Sunday, March 25, 2012

Jurong Bird Park

I woke after twelve hours of blissful sleep, to hear my wife completing the washing up from last night. (In the old days we'd have paper plates or smash all the glasses, but now we're 'civilised' there's extra work entailed.  It doesn't feel like a progression.  I was planning on spending the whole day being lacksidaisical, but instead, in just three short hours I was propelled out of the flat, down to the MRT station and over to Boon Ley to catch a bus to the Jurong Bird Park.

Consistent with Singapore's orderly approach to naming things, the Jurong Bird Park is in Jurong, is full of birds, and is a park. There's also two restaurants outside, one serving chicken rice (is that their idea of irony?) and the other serving burgers, with less of a cooked-avian theme.

We went into the bird park and began to walk around. There are a lot of birds there that look like distressing old men; bald heads, beady eyes and enormous black coats. Not nice old men, that you'd help to cross the road. Nasty old men, that you'd cross the road to avoid. Some of them were Marabou storks, some of them were ostriches, and some were cassowaries, but they all looked rather malefic.

We didn't spend all our time looking at dishevelled birds, mind you. We went off to see the flamingoes (reliably pink) and then some more flamingoes, and I was hoping to see some pelicans, but on the way there we stopped in the south east Asian bird house, and spent a happy half hour following quite fearless birds around. There are various species of pigeon that will blithely wander past you, as if you're just another thing they can happily ignore. Or perhaps they were posing for photos.

All of a sudden, we heard a clap of thunder, and the first spots of rain. We went for shelter in the antechamber of the aviary, and I was quite optimistic that this would be one of those organised Singaporean showers that lasted ten minutes, and then we'd be on our way.

Forty minutes later, with a river of water flowing out of the aviary and onto my shoes, and with no sign of the thunder or rain abating, I began to reconsider my view. We decided we couldn't stay for the rest of the day here, and made a break for it, first to a rather disappointing restaurant with no food. We went on under a series of blessed covered walkways, back to the entrance. On the way we stopped for a Cornetto at a small kiosk, where a grumpy man desperate for a bottle of water tried to push past me and my wife, and then started interrupting the woman at the cash register while she was giving us change, to foist his money on her. I was going to give him a stiff elbow in the ribs and tell him to settle down, but then I remembered I haven't got the right of permanent residence in this country, and probably my employment pass could be revoked in the case of extreme jostling.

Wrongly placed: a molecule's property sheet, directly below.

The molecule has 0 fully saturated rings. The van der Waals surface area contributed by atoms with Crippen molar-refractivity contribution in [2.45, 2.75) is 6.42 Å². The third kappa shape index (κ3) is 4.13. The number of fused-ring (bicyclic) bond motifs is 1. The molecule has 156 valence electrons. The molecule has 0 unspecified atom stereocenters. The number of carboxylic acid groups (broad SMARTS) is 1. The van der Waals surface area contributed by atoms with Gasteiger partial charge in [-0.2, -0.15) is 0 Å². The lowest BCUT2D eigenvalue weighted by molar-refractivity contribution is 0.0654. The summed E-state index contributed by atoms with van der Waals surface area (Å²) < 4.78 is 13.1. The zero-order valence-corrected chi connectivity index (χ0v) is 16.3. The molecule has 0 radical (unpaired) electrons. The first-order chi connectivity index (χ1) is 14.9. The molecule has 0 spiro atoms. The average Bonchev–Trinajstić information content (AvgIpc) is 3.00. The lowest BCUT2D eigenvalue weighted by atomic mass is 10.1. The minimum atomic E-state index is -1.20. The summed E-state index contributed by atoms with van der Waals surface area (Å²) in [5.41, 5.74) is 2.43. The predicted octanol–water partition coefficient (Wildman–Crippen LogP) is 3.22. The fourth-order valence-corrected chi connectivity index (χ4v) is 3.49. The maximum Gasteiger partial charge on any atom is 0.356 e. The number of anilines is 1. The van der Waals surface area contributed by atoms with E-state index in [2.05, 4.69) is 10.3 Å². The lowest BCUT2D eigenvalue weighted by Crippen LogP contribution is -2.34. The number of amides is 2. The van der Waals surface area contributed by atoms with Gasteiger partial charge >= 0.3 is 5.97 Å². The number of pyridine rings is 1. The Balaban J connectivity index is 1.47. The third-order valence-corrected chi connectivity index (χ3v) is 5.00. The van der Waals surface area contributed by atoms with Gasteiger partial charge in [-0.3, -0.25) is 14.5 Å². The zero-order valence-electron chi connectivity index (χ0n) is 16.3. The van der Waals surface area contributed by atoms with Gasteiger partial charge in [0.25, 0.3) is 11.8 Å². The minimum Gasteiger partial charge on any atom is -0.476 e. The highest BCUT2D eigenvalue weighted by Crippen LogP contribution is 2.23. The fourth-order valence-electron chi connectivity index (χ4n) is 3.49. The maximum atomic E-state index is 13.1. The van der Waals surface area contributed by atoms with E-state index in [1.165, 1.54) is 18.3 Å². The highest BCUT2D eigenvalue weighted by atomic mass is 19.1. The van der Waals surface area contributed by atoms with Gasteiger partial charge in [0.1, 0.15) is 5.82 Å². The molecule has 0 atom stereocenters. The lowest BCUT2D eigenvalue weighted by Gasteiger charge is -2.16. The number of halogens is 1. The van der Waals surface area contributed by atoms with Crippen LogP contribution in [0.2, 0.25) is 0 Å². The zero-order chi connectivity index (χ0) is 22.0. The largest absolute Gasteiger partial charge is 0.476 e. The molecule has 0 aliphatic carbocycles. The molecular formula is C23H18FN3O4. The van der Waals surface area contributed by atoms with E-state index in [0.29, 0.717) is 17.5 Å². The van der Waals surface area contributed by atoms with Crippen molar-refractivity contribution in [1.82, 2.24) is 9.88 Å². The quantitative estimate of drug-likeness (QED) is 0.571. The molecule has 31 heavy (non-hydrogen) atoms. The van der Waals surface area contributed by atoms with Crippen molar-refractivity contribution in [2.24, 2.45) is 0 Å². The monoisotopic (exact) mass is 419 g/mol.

So we left, Cornetto in hand, and went back to the entrance, where we bought some fetching (robustly horrible) plastic rain ponchos, and then recommenced our wandering around the bird park. IfI hadn't slept for twelve hours we could have viewed the whole bird park before the rain came, but then I wouldn't have been indolent if I hadn't been drinking the night before, and if only we had some ham, we could have ham and eggs. If we had some eggs.

With the rain and thunder continuing, we had the place pretty much to ourselves, and got to see lots of toucans, some enormous eagles, and the dread cassowary, running around with its wattles flapping and its dirty old man coat shaking. Some of the birds were quite content with the rain, and others were getting quite grumpy. We at least had the choice to go home and dry out if we wanted, whereas most of the birds were stuck in cages.

The pelicans weren't caged in, and I wonder why they don't fly away whenever they feel like it, although perhaps life outside the Bird Park isn't so great for a bird. After all, there are two vultures in the park that were rescued from Orchard Road 7 years ago after they got lost (I reckon what really happened is the vultures spent all their money on overpriced designer t-shirts in one of the malls, and then pawned their tickets home so they could buy more junk) so perhaps the regimented, organised lifestyle of Singapore doesn't suit birds so much. Then again, I doubt the average goose ever wants to carry a 32 inch television through a metro station, so perhaps I'm imagining problems where there would be none.

Having seen the pelicans, and now feeling faint because all I'd eaten today was a bowl of ice cream and a piece of toast, we returned to the entrance and I had a burger at Bongo's, without any grumpy people barging past us. Bliss. And thence home, to the joyful discovery that we had remembered to close our windows against the storm before we left.


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